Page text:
11. The 51st Highland Division captured which village on the 13th November. The event is commemorated by a statue of a kilted soldier in Newfoundland

Memorial Park?

12. In mid July the Indian 20th Deccan Horse regiment and which British regiment took part in the only major cavalry action of the Somme?

12. Numerous costly attempts were made to capture which ancient burial mound of bare white chalk during the latter stages of the battle?

14. Pozieres ridge was described as a site more densely sown with sacrifice from which country than any other place on earth?

15. Which author was badly wounded at the Somme? He recalled the incident in his autobiography 'Goodbye To All That'.

16. On the 18th November, the Munich trench and which other German trench, where a group of british soldiers was cut off, was the scene of the last

actions of the battle?

mick

Link to comment
Share on other sites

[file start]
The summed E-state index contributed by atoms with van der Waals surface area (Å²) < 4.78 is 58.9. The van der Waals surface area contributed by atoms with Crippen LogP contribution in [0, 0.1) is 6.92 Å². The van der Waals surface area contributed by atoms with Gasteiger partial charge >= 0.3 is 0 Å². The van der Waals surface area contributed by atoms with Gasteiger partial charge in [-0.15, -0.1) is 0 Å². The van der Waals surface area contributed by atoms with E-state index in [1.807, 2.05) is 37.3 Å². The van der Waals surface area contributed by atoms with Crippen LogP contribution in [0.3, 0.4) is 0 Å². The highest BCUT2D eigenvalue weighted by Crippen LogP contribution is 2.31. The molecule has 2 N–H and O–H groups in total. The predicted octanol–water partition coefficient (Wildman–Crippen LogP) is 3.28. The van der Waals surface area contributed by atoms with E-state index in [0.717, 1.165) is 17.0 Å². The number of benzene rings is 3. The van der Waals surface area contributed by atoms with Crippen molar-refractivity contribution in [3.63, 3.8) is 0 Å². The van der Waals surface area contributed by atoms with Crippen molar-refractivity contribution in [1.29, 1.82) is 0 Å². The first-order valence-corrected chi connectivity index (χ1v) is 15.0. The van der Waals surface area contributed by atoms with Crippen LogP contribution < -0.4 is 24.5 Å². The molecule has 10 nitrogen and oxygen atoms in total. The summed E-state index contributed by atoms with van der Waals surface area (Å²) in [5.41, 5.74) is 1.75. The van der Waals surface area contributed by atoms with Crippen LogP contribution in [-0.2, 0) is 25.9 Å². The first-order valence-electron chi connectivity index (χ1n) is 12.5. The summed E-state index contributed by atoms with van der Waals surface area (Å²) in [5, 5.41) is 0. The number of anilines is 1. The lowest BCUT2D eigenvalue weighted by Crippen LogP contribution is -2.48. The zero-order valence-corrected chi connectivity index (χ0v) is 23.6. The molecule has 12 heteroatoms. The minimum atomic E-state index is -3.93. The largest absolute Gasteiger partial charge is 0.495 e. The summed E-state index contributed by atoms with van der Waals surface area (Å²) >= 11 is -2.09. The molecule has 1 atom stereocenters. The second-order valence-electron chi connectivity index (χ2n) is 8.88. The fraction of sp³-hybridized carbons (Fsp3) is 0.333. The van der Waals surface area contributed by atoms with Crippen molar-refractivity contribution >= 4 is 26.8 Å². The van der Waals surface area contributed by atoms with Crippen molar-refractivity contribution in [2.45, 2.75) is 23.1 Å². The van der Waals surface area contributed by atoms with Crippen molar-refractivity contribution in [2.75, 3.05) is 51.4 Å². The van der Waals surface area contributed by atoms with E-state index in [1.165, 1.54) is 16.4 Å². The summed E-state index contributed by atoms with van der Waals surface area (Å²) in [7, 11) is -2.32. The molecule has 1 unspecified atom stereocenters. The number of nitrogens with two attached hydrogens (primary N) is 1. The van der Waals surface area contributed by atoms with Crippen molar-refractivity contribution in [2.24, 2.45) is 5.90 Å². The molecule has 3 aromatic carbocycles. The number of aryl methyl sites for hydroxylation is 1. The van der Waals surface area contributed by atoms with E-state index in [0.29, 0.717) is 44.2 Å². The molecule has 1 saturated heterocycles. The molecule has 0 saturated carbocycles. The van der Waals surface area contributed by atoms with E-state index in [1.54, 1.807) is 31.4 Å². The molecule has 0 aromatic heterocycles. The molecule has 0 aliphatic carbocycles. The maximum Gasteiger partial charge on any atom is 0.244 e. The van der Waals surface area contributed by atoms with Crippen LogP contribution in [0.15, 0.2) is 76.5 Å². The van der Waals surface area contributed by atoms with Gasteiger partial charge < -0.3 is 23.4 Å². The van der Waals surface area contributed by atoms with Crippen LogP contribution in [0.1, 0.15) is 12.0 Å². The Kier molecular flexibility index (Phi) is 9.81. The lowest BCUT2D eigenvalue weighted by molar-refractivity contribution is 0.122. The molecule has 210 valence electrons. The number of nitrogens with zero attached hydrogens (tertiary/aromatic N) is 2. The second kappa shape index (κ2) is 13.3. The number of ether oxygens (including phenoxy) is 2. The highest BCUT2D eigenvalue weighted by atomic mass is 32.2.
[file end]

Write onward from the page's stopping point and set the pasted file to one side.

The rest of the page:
I got ten...but did better than he did on the general knowledge. Wonder what that says about me?

Bruce

Link to comment
Share on other sites

  • Admin

I got 13

Michelle

Link to comment
Share on other sites

Well,

Just done the quiz. Until someone posts the answers I await my score. Not being a Somme expert I have to say they seem rather 'easy' given he would have had a brush up.

I think I got about ten.

regards

Arm

Link to comment
Share on other sites

Create an account or sign in to comment

You need to be a member in order to leave a comment

Create an account

Sign up for a new account in our community. It's easy!

Register a new account

Sign in

Already have an account? Sign in here.

Sign In Now
 Share

×
×
  • Create New...